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Chapter 1 – Crop Production and Management

The following Topics and Sub-Topics are covered in this chapter and are available on MSVgo:


Have you ever wondered what the most important thing for your survival is? Yes, it is food. But where does food come from? How do we get enough food to feed the entire world population? 

All this is possible because of small farmers who toil hard and grow crops to feed us. The practice of growing crops and raising livestock is known as agriculture. In this article, we will learn about agricultural practices and management.

In agriculture, we define a crop as a plant product that is harvested and grown for profit. The production of crops depends on various factors such as climate, water availability, soil fertility, etc. There are a variety of crops grown across our country. 

These can be broadly divided into two cropping patterns:

  1. Kharif crops: The crops which are sown during the monsoon season at the end of May to early June and are harvested post the monsoon rains in October are called Kharif crops. Key Kharif crops include maize, paddy, cotton, etc. 
  2. Rabi crops: The crops which are sown during the winter season beginning October and harvested in the summer season, typically during April and May, are known as Rabi crops. Key Rabi crops include wheat, gram, pea, etc.
  1. Preparation of Soil: The first and most crucial step in agriculture is preparing the soil. In this step, the crusty soil surface is made softer for the seeding of crops. It also allows for easier penetration of air, nutrients, and water deep into the soil so that the plant roots can access them. This is done through Tilling, Ploughing, Harrowing, and Leveling.
  2. Sowing: Once the soil is prepared, the next step is to sow the seed. Depth, method, and times of sowing seed are crucial factors that decide the crop’s health. There are various methods to sow seeds such as –
    a) Seed dropping behind a plough – It is a traditional method of sowing seeds where seeds are dropped into the furrows ploughed in the field. However, it is a labour-intensive method of sowing seeds.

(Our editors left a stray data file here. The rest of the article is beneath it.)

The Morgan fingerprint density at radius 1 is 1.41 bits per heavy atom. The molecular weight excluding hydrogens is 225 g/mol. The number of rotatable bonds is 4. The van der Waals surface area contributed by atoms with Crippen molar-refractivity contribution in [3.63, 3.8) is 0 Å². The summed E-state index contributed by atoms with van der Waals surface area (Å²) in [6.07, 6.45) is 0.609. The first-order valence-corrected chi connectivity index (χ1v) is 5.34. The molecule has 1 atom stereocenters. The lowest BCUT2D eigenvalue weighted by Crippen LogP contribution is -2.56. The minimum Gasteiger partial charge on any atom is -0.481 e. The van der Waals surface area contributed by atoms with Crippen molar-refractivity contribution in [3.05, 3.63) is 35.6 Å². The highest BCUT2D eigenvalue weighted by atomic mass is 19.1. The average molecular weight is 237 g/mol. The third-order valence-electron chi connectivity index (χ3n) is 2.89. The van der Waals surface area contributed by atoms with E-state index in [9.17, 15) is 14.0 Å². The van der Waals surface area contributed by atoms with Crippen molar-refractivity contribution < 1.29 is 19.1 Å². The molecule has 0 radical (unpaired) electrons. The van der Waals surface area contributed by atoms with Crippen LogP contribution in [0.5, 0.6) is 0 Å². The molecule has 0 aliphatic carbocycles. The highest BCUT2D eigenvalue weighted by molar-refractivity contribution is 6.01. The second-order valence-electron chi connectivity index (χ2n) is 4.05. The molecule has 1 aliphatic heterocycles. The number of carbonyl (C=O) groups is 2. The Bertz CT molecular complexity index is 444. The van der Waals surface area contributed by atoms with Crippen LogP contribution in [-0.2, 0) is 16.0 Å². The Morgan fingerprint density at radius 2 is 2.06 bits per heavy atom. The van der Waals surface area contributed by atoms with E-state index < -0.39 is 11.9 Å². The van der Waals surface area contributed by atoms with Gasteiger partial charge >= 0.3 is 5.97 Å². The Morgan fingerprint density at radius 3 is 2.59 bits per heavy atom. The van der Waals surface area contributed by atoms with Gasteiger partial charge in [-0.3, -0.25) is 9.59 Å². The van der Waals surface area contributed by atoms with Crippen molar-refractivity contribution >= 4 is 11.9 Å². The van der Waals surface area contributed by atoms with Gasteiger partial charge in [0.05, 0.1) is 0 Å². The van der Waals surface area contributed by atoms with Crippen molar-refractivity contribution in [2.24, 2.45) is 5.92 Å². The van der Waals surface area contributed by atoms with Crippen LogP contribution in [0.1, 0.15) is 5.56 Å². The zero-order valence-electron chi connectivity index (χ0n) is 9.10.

b) Broadcasting – In this method, the seeds are scattered either manually or mechanically on the soil and then again covered with soil. In this method, the seed distribution is uneven.
    c) Dibbling – In this method, seeds are placed in the holes or pits made at definite distances and depths. It is done through Dibbler, and a conical instrument used to make holes in the seedbed.
    d) Drilling – In this method, the seed drilling machine is used to drop seeds into furrow-lines and then covered and compacted by soil.
    e) Transplanting – In this method, the seeds are first grown in nurseries and then transferred to the main field.
  3. Adding Manure and Fertilisers: Fertilisers and manures are chemicals that contain nutrients that plants need to grow. These chemicals help replenish the nutrients in the soil and increase its water retention capacity. Examples of fertilizers include nitrogen, phosphorus, and potassium. The organic material, which is used to fertilize the soil, is called manure. It generally consists of the faeces and urine of domestic livestock.
  4. Irrigation: Just like humans, plants also need water for survival. The process of supplying water to plants by pipes, sprinklers, canals, rather than relying on rainfall alone is called Irrigation. Some of the ancient irrigation methods include – Moat (pulley-system), Chain pump, Dhekli, and Rahat(Lever system). However, a few new promising techniques have merged for irrigation these include –